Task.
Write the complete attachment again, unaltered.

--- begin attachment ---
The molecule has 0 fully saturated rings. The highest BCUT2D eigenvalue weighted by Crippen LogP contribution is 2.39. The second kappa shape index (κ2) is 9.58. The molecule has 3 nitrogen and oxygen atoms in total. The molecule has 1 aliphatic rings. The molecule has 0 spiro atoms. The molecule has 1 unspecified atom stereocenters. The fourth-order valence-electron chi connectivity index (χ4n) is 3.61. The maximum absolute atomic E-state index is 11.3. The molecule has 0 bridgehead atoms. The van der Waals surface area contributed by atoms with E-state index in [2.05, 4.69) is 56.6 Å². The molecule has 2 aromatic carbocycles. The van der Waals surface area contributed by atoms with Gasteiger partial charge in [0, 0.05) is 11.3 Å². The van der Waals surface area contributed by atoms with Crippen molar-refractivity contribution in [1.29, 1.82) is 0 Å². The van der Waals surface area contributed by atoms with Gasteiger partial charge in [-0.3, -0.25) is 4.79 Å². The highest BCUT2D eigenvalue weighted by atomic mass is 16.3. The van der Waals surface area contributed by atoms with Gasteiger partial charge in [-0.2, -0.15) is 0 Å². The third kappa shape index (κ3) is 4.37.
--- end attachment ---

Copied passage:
The molecule has 0 fully saturated rings. The highest BCUT2D eigenvalue weighted by Crippen LogP contribution is 2.39. The second kappa shape index (κ2) is 9.58. The molecule has 3 nitrogen and oxygen atoms in total. The molecule has 1 aliphatic rings. The molecule has 0 spiro atoms. The molecule has 1 unspecified atom stereocenters. The fourth-order valence-electron chi connectivity index (χ4n) is 3.61. The maximum absolute atomic E-state index is 11.3. The molecule has 0 bridgehead atoms. The van der Waals surface area contributed by atoms with E-state index in [2.05, 4.69) is 56.6 Å². The molecule has 2 aromatic carbocycles. The van der Waals surface area contributed by atoms with Gasteiger partial charge in [0, 0.05) is 11.3 Å². The van der Waals surface area contributed by atoms with Crippen molar-refractivity contribution in [1.29, 1.82) is 0 Å². The van der Waals surface area contributed by atoms with Gasteiger partial charge in [-0.3, -0.25) is 4.79 Å². The highest BCUT2D eigenvalue weighted by atomic mass is 16.3. The van der Waals surface area contributed by atoms with Gasteiger partial charge in [-0.2, -0.15) is 0 Å². The third kappa shape index (κ3) is 4.37.